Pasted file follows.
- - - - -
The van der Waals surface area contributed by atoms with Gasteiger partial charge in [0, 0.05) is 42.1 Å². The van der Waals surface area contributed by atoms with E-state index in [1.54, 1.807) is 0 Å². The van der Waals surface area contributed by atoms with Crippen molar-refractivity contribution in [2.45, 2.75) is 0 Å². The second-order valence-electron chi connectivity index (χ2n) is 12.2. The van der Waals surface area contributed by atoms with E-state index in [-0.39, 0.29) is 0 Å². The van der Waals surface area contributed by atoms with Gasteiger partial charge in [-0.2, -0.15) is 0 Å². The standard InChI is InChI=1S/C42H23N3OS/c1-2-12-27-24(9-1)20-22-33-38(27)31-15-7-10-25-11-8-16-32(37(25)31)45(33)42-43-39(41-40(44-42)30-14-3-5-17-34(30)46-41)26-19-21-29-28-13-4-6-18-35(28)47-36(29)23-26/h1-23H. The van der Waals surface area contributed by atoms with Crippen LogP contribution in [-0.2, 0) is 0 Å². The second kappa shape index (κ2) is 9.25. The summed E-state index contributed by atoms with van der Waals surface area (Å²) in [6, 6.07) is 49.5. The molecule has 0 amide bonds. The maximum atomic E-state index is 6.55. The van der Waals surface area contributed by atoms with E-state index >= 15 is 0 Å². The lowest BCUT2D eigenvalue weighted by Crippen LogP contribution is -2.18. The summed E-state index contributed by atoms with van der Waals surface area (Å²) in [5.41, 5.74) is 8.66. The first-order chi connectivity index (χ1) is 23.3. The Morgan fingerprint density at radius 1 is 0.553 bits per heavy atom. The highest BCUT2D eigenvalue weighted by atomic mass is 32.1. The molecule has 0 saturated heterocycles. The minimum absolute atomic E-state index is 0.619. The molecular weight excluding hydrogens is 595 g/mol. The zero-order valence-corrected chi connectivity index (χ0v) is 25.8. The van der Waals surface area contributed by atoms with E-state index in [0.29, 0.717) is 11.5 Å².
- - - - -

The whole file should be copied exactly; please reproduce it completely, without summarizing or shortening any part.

The van der Waals surface area contributed by atoms with Gasteiger partial charge in [0, 0.05) is 42.1 Å². The van der Waals surface area contributed by atoms with E-state index in [1.54, 1.807) is 0 Å². The van der Waals surface area contributed by atoms with Crippen molar-refractivity contribution in [2.45, 2.75) is 0 Å². The second-order valence-electron chi connectivity index (χ2n) is 12.2. The van der Waals surface area contributed by atoms with E-state index in [-0.39, 0.29) is 0 Å². The van der Waals surface area contributed by atoms with Gasteiger partial charge in [-0.2, -0.15) is 0 Å². The standard InChI is InChI=1S/C42H23N3OS/c1-2-12-27-24(9-1)20-22-33-38(27)31-15-7-10-25-11-8-16-32(37(25)31)45(33)42-43-39(41-40(44-42)30-14-3-5-17-34(30)46-41)26-19-21-29-28-13-4-6-18-35(28)47-36(29)23-26/h1-23H. The van der Waals surface area contributed by atoms with Crippen LogP contribution in [-0.2, 0) is 0 Å². The second kappa shape index (κ2) is 9.25. The summed E-state index contributed by atoms with van der Waals surface area (Å²) in [6, 6.07) is 49.5. The molecule has 0 amide bonds. The maximum atomic E-state index is 6.55. The van der Waals surface area contributed by atoms with E-state index >= 15 is 0 Å². The lowest BCUT2D eigenvalue weighted by Crippen LogP contribution is -2.18. The summed E-state index contributed by atoms with van der Waals surface area (Å²) in [5.41, 5.74) is 8.66. The first-order chi connectivity index (χ1) is 23.3. The Morgan fingerprint density at radius 1 is 0.553 bits per heavy atom. The highest BCUT2D eigenvalue weighted by atomic mass is 32.1. The molecule has 0 saturated heterocycles. The minimum absolute atomic E-state index is 0.619. The molecular weight excluding hydrogens is 595 g/mol. The zero-order valence-corrected chi connectivity index (χ0v) is 25.8. The van der Waals surface area contributed by atoms with E-state index in [0.29, 0.717) is 11.5 Å².